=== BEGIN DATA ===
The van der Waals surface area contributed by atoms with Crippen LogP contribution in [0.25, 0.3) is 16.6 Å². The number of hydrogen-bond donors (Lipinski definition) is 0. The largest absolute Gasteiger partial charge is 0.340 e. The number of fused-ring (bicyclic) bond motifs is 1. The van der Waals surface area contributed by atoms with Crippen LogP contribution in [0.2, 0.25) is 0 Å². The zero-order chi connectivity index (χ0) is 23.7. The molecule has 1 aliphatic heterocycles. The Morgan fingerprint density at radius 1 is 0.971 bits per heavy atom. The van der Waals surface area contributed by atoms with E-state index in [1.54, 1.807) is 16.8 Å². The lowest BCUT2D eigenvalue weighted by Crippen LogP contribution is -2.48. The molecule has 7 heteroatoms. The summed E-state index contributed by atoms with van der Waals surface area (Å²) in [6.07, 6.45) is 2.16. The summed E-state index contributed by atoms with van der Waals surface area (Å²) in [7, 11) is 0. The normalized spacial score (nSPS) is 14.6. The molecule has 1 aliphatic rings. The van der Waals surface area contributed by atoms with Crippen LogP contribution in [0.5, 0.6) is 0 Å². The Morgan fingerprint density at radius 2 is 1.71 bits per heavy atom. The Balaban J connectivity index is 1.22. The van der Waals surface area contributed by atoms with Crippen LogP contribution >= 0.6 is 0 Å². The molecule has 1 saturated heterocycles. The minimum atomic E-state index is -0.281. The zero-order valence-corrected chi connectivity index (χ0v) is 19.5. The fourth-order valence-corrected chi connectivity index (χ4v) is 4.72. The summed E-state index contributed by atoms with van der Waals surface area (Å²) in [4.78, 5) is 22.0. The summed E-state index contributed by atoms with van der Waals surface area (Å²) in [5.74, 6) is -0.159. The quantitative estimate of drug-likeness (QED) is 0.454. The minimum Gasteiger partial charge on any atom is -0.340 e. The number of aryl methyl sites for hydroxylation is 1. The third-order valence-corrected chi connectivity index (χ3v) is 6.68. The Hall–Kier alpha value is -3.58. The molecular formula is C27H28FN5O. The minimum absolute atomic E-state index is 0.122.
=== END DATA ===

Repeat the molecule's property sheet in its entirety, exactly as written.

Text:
The van der Waals surface area contributed by atoms with Crippen LogP contribution in [0.25, 0.3) is 16.6 Å². The number of hydrogen-bond donors (Lipinski definition) is 0. The largest absolute Gasteiger partial charge is 0.340 e. The number of fused-ring (bicyclic) bond motifs is 1. The van der Waals surface area contributed by atoms with Crippen LogP contribution in [0.2, 0.25) is 0 Å². The zero-order chi connectivity index (χ0) is 23.7. The molecule has 1 aliphatic heterocycles. The Morgan fingerprint density at radius 1 is 0.971 bits per heavy atom. The van der Waals surface area contributed by atoms with E-state index in [1.54, 1.807) is 16.8 Å². The lowest BCUT2D eigenvalue weighted by Crippen LogP contribution is -2.48. The molecule has 7 heteroatoms. The summed E-state index contributed by atoms with van der Waals surface area (Å²) in [6.07, 6.45) is 2.16. The summed E-state index contributed by atoms with van der Waals surface area (Å²) in [7, 11) is 0. The normalized spacial score (nSPS) is 14.6. The molecule has 1 aliphatic rings. The van der Waals surface area contributed by atoms with Crippen LogP contribution in [0.5, 0.6) is 0 Å². The Morgan fingerprint density at radius 2 is 1.71 bits per heavy atom. The Balaban J connectivity index is 1.22. The van der Waals surface area contributed by atoms with Crippen LogP contribution >= 0.6 is 0 Å². The molecule has 1 saturated heterocycles. The minimum atomic E-state index is -0.281. The zero-order valence-corrected chi connectivity index (χ0v) is 19.5. The fourth-order valence-corrected chi connectivity index (χ4v) is 4.72. The summed E-state index contributed by atoms with van der Waals surface area (Å²) in [4.78, 5) is 22.0. The summed E-state index contributed by atoms with van der Waals surface area (Å²) in [5.74, 6) is -0.159. The quantitative estimate of drug-likeness (QED) is 0.454. The minimum Gasteiger partial charge on any atom is -0.340 e. The number of aryl methyl sites for hydroxylation is 1. The third-order valence-corrected chi connectivity index (χ3v) is 6.68. The Hall–Kier alpha value is -3.58. The molecular formula is C27H28FN5O. The minimum absolute atomic E-state index is 0.122.